This last set of games determined which of the five teams would get the two and a half spots – two direct ones and a playoff – remaining in dispute in South America. In an attempt to avoid speculation, all matches started at the same time. However, this proved to be impossible. But conspiracy theories aside – though there’s evidence that there is truth to them – Argentina and Colombia qualified, Peru got the playoff spot and Chile and Paraguay will watch the World Cup on TV.

What’s Next

The draw will take place on December 1st at the Kremlin, in Moscow. Argentina will be one of the eight top seeded teams – which is determined in accordance with the FIFA ranking, plus the organizing country – and will be the strongest team in its group.

The World Cup will kick off on June 14, at the Luzhnikí Olympic Stadium, in Moscow, where Russia will play a still undetermined rival. That same stadium will host the final, which will take place on July 15.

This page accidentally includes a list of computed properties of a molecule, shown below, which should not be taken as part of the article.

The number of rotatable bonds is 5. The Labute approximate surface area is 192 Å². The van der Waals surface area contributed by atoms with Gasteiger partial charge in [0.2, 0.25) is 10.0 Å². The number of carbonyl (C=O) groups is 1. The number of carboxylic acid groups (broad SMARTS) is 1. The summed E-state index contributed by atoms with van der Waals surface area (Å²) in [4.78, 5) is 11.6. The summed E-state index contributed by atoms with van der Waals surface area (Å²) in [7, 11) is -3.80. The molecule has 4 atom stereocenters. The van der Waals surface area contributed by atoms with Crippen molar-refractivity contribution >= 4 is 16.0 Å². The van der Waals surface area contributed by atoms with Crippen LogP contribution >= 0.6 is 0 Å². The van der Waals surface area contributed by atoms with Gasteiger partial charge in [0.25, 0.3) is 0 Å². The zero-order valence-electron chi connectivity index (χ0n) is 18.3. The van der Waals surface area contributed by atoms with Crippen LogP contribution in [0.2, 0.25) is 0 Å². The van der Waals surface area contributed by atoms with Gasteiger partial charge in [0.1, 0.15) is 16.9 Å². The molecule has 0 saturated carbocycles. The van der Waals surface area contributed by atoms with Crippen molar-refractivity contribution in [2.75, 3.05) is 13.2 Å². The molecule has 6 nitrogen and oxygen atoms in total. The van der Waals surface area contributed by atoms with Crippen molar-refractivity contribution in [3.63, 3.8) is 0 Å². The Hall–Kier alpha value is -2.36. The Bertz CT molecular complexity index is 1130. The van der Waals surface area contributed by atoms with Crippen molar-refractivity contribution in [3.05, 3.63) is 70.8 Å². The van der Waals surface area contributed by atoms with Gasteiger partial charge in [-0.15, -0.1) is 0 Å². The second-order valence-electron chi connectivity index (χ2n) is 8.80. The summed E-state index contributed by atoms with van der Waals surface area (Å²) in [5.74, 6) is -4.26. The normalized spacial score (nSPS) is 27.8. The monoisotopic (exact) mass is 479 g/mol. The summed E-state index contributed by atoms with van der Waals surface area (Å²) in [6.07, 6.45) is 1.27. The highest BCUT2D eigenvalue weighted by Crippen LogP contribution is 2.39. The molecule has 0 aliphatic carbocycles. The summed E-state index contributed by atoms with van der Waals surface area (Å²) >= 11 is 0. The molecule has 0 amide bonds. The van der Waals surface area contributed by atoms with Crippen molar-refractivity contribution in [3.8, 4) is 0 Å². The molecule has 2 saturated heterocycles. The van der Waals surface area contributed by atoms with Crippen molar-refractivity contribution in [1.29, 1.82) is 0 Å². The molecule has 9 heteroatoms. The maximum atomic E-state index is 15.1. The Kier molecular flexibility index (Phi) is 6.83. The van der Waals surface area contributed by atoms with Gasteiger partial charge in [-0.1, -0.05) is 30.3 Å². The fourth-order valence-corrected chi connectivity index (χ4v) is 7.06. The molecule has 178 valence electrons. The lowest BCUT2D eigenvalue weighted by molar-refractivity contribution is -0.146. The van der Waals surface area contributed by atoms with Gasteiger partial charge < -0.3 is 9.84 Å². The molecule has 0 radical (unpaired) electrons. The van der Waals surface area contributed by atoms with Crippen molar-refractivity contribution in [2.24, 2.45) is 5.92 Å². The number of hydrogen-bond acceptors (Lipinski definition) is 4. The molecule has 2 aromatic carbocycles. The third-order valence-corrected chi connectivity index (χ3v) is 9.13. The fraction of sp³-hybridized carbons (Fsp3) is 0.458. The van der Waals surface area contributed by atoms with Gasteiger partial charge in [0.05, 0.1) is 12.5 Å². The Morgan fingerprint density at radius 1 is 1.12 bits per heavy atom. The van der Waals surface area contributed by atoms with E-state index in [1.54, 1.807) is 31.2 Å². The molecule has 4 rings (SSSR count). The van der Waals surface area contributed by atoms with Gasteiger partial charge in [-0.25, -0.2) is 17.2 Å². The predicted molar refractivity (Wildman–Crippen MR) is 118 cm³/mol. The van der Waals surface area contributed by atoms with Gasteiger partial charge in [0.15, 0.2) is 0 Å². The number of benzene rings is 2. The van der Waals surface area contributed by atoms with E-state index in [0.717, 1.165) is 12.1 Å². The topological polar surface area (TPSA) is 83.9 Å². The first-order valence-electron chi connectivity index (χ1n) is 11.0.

The stadium
The stadium

How to Get Tickets

The sale has already began, with the first of three stage finishing tomorrow. The second one will be divided in two: from December 5 to January 31, and from March 13 to April 3. The last one will take place between April 18 and July 15, the day of the final. You can get them on FIFA’s official website.

How Much it Would Cost you to go to the World Cup

Cronista did the math for you and assures that going to Russia and staying during the entirety of the World Cup would cost you at least US$ 3,000. And that’s without taking into account the tickets, which are between US$ 220 and 1,100, depending on the match and the location.

Russia 2018, anyone?